Which Woman Will Lead France's Socialists?

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Socialist Mayor of the northern French city of Lille Martine Aubry, Left, and former presidential candidate Segolene Royal.

Everything else may be up in the air, but one thing is certain already: when the tally from Friday evening's voting is in, France's Socialist Party (PS) will be headed by a woman for the first time in its history. Once installed in that leadership role, however, that new patronne must find a way to repair the deep and bitter divisions that have plagued the party for more than a decade — and reverse its impotence in time to challenge conservative President Nicolas Sarkozy in the 2012 race for the Elysée.

Good luck with that. The two women competing in Friday's final are as formidable as they are divisive. Ségolène Royal — who lost to Sarkozy in the 2007 presidential election — is both pragmatic and popular. She has nevertheless been derided by opponents as lacking a credible platform and accused of wanting the top spot to advance another run at the presidency in 2012. Meanwhile, Martine Aubry is the architect of France's now defunct 35-hour workweek; she is known as a tried and tested traditional leftist seeking to take the party back to its roots. However, she generates resistance and even disdain within both the party and the public, who see her as stuck in an ideologically rigid era that has passed. Both women had been written off by party heavyweights as has-beens. Now, however, they find themselves facing off for the job of restoring unity and direction to the Socialist Party.

In the first round of voting on Thursday, Royal finished first with 43%, versus 34% for Aubry and 23% for Benoît Hamon, a candidate from the party's left flank. Hamon then threw his support behind Aubry for tonight's runoff. That suggests an Aubry victory, but the polarizing powers of both women make predicting the outcome difficult. "Because of that — and because the outcome will be close to 50-50 — I believe the eventual winner will have an extremely difficult time unifying and leading what is an extremely riven Socialist Party," says Pascal Perrineau, director of the Center for the Study of French Political Life in Paris. "The negative passions these two women generate sadly prove that hatred is not a vice associated exclusively with men. The [Socialists] will almost certainly pay dearly for that excess of emotion in the months and years to come, while Nicolas Sarkozy will be rejoicing over it."

While the policy objectives of the two candidates are not that different, there are points of major contention. One major clash is strategic: Royal calls for a partnership with centrists to recapture national power, while Aubry rejects that in favor of an opposite lean to hook up with Green, Communist and other leftist parties. The more explosive rub involves style. Aubry is staid and wonky, and she prefers more orthodox-sounding leftist pronouncements. Royal has a high-profile-celebrity quotient and a highly personalized communication style focused on modernity and change, frequently featuring frontal attacks on Sarkozy.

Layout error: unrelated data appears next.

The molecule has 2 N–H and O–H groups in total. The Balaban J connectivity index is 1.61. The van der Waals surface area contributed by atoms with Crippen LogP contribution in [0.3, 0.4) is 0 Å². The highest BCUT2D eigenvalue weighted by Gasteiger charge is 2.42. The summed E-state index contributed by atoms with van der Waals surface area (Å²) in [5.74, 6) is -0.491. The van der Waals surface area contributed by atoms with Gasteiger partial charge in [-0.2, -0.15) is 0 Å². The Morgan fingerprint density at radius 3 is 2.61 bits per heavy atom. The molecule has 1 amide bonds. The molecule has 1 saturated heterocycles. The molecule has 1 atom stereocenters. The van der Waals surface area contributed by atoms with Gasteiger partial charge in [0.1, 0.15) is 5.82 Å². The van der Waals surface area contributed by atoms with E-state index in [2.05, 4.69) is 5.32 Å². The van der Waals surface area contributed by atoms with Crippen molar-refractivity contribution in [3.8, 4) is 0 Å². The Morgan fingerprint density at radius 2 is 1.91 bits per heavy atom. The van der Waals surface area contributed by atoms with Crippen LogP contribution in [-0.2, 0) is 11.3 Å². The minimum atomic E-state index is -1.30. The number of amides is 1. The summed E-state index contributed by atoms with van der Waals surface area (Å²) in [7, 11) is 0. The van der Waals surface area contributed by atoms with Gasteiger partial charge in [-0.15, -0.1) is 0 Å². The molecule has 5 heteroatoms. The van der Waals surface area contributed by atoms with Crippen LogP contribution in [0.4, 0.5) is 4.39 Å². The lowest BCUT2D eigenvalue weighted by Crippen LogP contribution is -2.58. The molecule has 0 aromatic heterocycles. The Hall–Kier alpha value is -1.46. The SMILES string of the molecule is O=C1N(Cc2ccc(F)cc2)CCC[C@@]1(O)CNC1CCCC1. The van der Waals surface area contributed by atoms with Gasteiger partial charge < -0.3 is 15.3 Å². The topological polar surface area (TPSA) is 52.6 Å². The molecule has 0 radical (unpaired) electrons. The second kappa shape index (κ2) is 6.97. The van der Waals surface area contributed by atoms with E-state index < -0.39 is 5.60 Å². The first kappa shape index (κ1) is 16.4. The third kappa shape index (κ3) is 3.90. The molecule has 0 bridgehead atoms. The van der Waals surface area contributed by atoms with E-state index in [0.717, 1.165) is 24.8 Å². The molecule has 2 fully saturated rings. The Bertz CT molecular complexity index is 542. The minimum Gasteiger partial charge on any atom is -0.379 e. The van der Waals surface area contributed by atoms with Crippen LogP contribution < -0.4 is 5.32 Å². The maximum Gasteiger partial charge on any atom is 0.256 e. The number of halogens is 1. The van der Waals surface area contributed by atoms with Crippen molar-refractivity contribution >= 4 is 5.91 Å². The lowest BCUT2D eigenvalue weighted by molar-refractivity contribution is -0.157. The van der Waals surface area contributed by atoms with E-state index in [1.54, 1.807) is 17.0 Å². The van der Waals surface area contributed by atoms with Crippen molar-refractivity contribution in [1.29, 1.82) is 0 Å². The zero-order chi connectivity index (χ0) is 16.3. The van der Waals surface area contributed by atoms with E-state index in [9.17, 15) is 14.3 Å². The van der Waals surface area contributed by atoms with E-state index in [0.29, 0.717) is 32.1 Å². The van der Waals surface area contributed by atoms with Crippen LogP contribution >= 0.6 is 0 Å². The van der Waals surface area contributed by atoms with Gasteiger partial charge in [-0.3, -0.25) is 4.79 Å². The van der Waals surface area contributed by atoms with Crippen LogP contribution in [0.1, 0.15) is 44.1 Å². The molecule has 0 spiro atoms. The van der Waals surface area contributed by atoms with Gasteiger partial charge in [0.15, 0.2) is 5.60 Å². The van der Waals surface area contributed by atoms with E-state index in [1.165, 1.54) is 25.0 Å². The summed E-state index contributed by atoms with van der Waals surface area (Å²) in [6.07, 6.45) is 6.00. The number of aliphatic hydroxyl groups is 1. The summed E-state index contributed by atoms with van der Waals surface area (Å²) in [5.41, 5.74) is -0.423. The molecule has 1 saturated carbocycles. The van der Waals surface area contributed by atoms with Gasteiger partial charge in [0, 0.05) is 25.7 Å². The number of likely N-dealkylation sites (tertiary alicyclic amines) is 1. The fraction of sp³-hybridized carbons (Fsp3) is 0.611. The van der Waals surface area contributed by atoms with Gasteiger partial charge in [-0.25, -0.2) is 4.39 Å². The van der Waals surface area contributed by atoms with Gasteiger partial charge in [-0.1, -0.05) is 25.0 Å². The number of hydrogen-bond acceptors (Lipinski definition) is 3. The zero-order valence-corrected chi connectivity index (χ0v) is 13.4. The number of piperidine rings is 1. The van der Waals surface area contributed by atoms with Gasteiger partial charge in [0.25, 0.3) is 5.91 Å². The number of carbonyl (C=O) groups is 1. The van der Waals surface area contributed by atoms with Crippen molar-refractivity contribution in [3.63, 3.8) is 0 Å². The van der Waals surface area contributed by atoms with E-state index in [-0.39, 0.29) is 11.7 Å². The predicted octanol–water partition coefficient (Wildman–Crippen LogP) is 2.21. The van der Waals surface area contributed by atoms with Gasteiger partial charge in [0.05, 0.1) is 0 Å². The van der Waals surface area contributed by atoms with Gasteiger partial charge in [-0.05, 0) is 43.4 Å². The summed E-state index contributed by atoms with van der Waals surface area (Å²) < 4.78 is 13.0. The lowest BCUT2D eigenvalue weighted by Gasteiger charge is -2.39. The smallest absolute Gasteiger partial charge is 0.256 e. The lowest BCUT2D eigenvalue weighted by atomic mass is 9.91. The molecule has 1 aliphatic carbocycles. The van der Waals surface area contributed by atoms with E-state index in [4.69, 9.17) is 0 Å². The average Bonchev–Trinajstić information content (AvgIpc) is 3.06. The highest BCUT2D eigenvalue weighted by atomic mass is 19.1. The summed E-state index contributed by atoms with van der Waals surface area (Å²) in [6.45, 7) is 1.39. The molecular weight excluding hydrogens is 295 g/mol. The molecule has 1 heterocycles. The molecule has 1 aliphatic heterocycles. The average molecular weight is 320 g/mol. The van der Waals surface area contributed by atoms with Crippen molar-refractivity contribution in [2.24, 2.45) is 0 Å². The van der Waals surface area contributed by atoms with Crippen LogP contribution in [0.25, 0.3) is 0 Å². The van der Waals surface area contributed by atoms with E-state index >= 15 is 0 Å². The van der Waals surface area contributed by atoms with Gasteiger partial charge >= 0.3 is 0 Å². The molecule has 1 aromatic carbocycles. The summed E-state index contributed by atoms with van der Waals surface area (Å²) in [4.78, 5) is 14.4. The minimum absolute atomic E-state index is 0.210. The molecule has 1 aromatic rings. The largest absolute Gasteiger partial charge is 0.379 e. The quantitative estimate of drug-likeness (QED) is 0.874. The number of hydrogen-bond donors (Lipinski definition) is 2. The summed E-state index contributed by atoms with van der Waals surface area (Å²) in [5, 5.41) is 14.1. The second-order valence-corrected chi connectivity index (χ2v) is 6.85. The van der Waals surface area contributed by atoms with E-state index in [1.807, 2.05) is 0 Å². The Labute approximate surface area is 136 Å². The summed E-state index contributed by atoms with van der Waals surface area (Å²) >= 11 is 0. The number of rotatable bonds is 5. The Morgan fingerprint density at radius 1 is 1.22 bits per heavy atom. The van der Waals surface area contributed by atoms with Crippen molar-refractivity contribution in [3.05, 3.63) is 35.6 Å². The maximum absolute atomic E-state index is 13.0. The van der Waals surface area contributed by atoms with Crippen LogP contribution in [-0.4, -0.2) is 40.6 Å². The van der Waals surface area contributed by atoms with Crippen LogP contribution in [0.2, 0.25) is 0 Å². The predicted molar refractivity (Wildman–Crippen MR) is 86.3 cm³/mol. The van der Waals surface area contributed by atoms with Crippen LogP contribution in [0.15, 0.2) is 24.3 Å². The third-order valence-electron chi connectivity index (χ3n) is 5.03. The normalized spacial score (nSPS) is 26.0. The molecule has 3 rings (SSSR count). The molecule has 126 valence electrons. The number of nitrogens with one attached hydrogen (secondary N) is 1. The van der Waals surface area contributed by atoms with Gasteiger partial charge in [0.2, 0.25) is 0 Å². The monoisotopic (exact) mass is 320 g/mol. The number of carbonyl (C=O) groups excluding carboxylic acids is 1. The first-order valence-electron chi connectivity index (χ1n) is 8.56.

"Competent, determined and conviction-founded, Martine Aubry represents Socialist continuity and an attachment to the classic left; unpredictable, modern, telegenic, Ségolène Royal is the TV Madonna gifted with an iron will and whirring pragmatism," wrote daily Libération editor Laurent Joffrin in his Op-Ed Friday. "Martine Aubry wants to safeguard the homestead, while Ségolène Royal chases adventure," Joffrin continued, noting that in the absence of any major ideological gulf between the two reform-minded women, "there is an incontestable opposition of style."

The rivals' individual histories within the party have their share of drama. The daughter of former European Commission President Jacques Delors, Aubry, 58, was named to successive government posts after establishing herself as a major mover in the PS and among Socialist legislators. In 2000 she became the target of conservative ire when her law reducing France's workweek to 35 hours was adopted. (It was gutted by Sarkozy's government last July.)

Royal, meanwhile, made her main entry into politics as an adviser to the late President François Mitterrand and later held cabinet positions in government where she drew attention by working during her pregnancy — and unapologetically defending family and education positions normally associated with conservatives. Following her presidential defeat, Royal stunned many observers by publicly dumping Socialist Party leader François Hollande — her companion and the father of her four children — and announcing she'd seek his post during the current election. To some, that made Royal the symbol of the strong, modern woman in politics; to others, it cast her as the classic snake in the grass.

"These iconic roles are rekindling the passion for politics that the French lost in the 1990s and early 2000s, when ideology waned," says Perrineau. "Now larger-than-life personalities and clashing styles have fanned those political passions again — Sarkozy being the best example of that, but one now also creating anti-Sarkozy icons. The problem for the party is, it now has two anti-Sarkozy icons battling for the party leadership as anti-icons of each other. And the passions that it is creating will have to be reckoned with for a long time."